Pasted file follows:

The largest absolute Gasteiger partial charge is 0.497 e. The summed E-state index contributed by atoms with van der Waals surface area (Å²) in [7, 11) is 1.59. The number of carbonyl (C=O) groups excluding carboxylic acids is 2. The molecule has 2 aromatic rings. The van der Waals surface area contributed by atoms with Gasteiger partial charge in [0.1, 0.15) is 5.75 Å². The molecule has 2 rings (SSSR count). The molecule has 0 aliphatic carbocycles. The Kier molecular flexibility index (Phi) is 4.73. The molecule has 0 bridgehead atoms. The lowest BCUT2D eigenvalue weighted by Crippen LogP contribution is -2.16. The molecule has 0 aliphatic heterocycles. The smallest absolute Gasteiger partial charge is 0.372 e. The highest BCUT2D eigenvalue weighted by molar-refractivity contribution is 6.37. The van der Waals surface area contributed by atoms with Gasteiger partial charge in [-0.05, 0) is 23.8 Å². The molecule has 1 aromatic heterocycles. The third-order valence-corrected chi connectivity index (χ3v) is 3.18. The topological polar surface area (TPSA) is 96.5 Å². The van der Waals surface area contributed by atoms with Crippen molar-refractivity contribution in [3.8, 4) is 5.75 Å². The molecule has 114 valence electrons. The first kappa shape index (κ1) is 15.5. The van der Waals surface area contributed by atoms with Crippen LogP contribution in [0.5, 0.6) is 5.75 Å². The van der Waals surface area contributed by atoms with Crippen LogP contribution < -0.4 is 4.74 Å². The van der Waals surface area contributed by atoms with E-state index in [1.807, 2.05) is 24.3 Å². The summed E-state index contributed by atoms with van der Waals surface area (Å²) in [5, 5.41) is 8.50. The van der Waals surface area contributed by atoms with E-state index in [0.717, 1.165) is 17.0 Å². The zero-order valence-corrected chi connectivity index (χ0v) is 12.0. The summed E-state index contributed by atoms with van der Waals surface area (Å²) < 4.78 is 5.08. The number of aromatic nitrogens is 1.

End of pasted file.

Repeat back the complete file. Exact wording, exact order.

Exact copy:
The largest absolute Gasteiger partial charge is 0.497 e. The summed E-state index contributed by atoms with van der Waals surface area (Å²) in [7, 11) is 1.59. The number of carbonyl (C=O) groups excluding carboxylic acids is 2. The molecule has 2 aromatic rings. The van der Waals surface area contributed by atoms with Gasteiger partial charge in [0.1, 0.15) is 5.75 Å². The molecule has 2 rings (SSSR count). The molecule has 0 aliphatic carbocycles. The Kier molecular flexibility index (Phi) is 4.73. The molecule has 0 bridgehead atoms. The lowest BCUT2D eigenvalue weighted by Crippen LogP contribution is -2.16. The molecule has 0 aliphatic heterocycles. The smallest absolute Gasteiger partial charge is 0.372 e. The highest BCUT2D eigenvalue weighted by molar-refractivity contribution is 6.37. The van der Waals surface area contributed by atoms with Gasteiger partial charge in [-0.05, 0) is 23.8 Å². The molecule has 1 aromatic heterocycles. The third-order valence-corrected chi connectivity index (χ3v) is 3.18. The topological polar surface area (TPSA) is 96.5 Å². The van der Waals surface area contributed by atoms with Crippen molar-refractivity contribution in [3.8, 4) is 5.75 Å². The molecule has 114 valence electrons. The first kappa shape index (κ1) is 15.5. The van der Waals surface area contributed by atoms with Crippen LogP contribution in [0.5, 0.6) is 5.75 Å². The van der Waals surface area contributed by atoms with Crippen LogP contribution < -0.4 is 4.74 Å². The van der Waals surface area contributed by atoms with E-state index in [1.807, 2.05) is 24.3 Å². The summed E-state index contributed by atoms with van der Waals surface area (Å²) in [5, 5.41) is 8.50. The van der Waals surface area contributed by atoms with E-state index in [0.717, 1.165) is 17.0 Å². The zero-order valence-corrected chi connectivity index (χ0v) is 12.0. The summed E-state index contributed by atoms with van der Waals surface area (Å²) < 4.78 is 5.08. The number of aromatic nitrogens is 1.